It’s that time of year again. Many charity CEOs are bracing themselves to start drafting the annual report and accounts narrative. 

An annual report and accounts is an essential tool for charities to communicate their achievements, impact and financial performance to stakeholders such as donors, supporters and regulators.  

Writing a great annual report and accounts can help build trust and confidence in your charity, attract new supporters, and demonstrate accountability and transparency. 

But many charities tell me they struggle with writing the annual report and accounts narrative.  

Doing brilliant work that changes lives and improves communities is, of course, a wonderful thing. But communicating your work effectively – to donors, funders, local authorities, partners and other stakeholders – is equally important.     

Below is some advice to help you write an annual report and accounts narrative that will inspire, educate and inspire people to engage with your charity. 

Tips for writing a top-notch charity annual report

1. Set clear objectives: Before writing, set clear goals for what you want to achieve. Think about who your audience is and what they want to know about your charity’s performance. Do you want to celebrate your achievements? Raise awareness of a new campaign? Demonstrate your financial stability? Whatever your objectives are, mapping them out first is a great way to help you structure the narrative. 

2. Tell a story: An excellent annual report and accounts narrative should tell a compelling story about your charity’s achievements and impact. Use real-life examples, case studies, quotes and images from beneficiaries and stakeholders to bring your work to life.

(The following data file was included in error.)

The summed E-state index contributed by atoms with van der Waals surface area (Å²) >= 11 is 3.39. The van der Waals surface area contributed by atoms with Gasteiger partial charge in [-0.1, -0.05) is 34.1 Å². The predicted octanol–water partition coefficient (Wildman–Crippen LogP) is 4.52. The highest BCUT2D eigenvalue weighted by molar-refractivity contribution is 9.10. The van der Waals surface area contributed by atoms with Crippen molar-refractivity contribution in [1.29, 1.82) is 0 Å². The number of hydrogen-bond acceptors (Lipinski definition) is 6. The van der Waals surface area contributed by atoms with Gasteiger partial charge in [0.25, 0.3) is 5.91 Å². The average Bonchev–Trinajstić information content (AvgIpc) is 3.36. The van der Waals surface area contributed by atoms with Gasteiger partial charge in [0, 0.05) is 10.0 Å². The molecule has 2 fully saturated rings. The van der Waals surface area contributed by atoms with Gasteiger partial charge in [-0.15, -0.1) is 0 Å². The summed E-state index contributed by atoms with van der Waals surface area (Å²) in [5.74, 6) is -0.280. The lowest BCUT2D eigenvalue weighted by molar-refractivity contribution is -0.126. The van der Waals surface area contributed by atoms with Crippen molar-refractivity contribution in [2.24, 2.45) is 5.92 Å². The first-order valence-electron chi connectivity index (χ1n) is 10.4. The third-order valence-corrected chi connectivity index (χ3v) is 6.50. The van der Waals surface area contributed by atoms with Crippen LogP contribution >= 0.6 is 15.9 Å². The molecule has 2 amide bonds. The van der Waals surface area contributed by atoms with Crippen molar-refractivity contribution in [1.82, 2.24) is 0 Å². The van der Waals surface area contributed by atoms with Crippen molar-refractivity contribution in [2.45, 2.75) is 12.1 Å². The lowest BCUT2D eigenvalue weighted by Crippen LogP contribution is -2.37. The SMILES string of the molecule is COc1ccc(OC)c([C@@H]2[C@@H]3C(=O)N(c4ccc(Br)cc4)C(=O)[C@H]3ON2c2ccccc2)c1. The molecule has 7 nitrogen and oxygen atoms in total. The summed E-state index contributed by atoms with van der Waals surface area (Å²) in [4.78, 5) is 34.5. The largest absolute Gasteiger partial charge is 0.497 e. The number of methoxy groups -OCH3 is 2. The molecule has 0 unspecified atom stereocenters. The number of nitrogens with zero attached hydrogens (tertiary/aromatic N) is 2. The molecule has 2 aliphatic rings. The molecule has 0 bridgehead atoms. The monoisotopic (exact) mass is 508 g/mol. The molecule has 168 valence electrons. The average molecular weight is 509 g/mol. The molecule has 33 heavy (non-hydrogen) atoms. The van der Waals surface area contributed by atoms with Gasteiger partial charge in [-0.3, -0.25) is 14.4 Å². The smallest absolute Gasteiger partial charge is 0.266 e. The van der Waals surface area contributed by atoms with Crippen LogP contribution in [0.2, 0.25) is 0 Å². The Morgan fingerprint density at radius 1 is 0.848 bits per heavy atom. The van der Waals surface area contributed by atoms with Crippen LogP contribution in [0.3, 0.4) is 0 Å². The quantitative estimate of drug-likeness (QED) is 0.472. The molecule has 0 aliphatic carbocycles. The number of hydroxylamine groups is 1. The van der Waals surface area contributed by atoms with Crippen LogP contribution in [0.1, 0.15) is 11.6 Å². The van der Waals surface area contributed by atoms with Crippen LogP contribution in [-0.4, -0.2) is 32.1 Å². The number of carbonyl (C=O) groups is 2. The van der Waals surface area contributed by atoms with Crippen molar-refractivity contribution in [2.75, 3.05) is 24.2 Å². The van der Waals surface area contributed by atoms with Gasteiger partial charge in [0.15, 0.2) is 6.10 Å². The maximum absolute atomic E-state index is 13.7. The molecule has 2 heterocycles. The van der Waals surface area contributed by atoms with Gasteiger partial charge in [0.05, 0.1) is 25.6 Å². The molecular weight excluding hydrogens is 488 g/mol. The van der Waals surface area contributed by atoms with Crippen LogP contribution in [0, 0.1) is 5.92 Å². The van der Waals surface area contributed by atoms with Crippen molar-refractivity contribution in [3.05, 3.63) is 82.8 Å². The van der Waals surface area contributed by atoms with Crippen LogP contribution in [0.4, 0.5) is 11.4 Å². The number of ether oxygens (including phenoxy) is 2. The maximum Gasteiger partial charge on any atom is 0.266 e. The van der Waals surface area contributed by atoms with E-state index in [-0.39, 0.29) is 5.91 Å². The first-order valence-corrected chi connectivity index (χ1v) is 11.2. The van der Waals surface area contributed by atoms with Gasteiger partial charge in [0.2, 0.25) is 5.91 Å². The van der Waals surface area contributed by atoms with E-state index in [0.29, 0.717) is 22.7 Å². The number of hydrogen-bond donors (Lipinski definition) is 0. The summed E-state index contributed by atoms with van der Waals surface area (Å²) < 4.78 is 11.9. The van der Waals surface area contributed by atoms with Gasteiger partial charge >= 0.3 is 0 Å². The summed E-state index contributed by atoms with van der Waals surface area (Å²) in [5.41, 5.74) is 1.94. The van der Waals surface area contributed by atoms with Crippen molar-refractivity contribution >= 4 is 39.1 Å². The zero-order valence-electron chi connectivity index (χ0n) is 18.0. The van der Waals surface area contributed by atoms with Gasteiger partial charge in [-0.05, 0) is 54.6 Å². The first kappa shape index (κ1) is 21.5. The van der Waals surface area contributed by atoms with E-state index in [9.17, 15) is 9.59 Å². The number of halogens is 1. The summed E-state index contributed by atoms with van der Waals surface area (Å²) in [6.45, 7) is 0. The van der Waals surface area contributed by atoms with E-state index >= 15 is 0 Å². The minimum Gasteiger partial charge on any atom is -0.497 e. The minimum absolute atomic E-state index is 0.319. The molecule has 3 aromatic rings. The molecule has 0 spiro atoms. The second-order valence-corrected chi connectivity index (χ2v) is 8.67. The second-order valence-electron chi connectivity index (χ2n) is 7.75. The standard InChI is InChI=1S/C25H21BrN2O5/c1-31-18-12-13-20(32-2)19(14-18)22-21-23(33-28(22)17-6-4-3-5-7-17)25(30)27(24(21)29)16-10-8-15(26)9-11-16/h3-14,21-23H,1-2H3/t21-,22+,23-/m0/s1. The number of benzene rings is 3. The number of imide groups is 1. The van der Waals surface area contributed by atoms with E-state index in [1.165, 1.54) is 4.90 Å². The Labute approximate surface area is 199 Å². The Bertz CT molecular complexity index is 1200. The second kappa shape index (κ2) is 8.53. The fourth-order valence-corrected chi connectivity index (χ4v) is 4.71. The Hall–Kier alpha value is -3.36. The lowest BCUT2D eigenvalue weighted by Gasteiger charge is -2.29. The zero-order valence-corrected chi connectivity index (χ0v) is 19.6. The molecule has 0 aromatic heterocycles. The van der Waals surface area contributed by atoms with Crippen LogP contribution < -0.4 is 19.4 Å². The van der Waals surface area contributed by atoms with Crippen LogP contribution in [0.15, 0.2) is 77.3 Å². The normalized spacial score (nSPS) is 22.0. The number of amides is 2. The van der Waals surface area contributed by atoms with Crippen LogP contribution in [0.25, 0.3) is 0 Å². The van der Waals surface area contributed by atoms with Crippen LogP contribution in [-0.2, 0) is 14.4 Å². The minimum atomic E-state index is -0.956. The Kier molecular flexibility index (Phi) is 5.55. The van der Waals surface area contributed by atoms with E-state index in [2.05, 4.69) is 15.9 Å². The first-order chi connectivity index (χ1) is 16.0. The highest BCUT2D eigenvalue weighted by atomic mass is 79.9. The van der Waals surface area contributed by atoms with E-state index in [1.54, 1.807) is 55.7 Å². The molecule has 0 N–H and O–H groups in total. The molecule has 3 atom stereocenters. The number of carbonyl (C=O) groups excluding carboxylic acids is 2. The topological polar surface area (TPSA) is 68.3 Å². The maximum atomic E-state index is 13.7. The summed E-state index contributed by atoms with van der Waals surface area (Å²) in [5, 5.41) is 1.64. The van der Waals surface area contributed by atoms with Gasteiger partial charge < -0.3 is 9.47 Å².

3. Focus on impact: Donors and supporters want to know their money is making a difference. Ensure you highlight your charity’s impact on beneficiaries and the wider community. Use evidence and data t 

4. Be transparent: Transparency is critical to building trust and confidence in your charity. Provide a clear and accurate picture of your performance. And don’t be afraid to be honest about the challenges your charity has faced. Showing how you have tackled these challenges is also a great way to evidence positive organisational characteristics such as resilience, courage and a willingness to embrace change.  

5. Engage your stakeholders: Make sure your annual report and accounts narrative is accessible and engaging for your stakeholders. Use visual elements such as photos, infographics and graphs to break up the text and illustrate your points. Write in a conversational and friendly tone rather than formal or technical. Include a call to action, such as inviting people to support your work or donate to your charity. 

6. Be authentic: Authenticity is something I’m passionate about. If you’re a small, local charity, you are unlikely to have complex, expensive systems for recording and evaluating impact. Explain that. Be true to your organisation. You will likely not have the funds or the staffing capacity for detailed, complex impact evaluation systems, glossy marketing materials or expensive national campaigns. That’s fine. People will understand this. Don’t feel the need to ‘big up’ your work. Be authentic.  

The bottom line

Set clear objectives, tell your story in a compelling way, focus on impact, be transparent about your finances, and be authentic and natural. These will set you on the right track to writing an annual report narrative showcasing your charity’s achievement and inspiring support.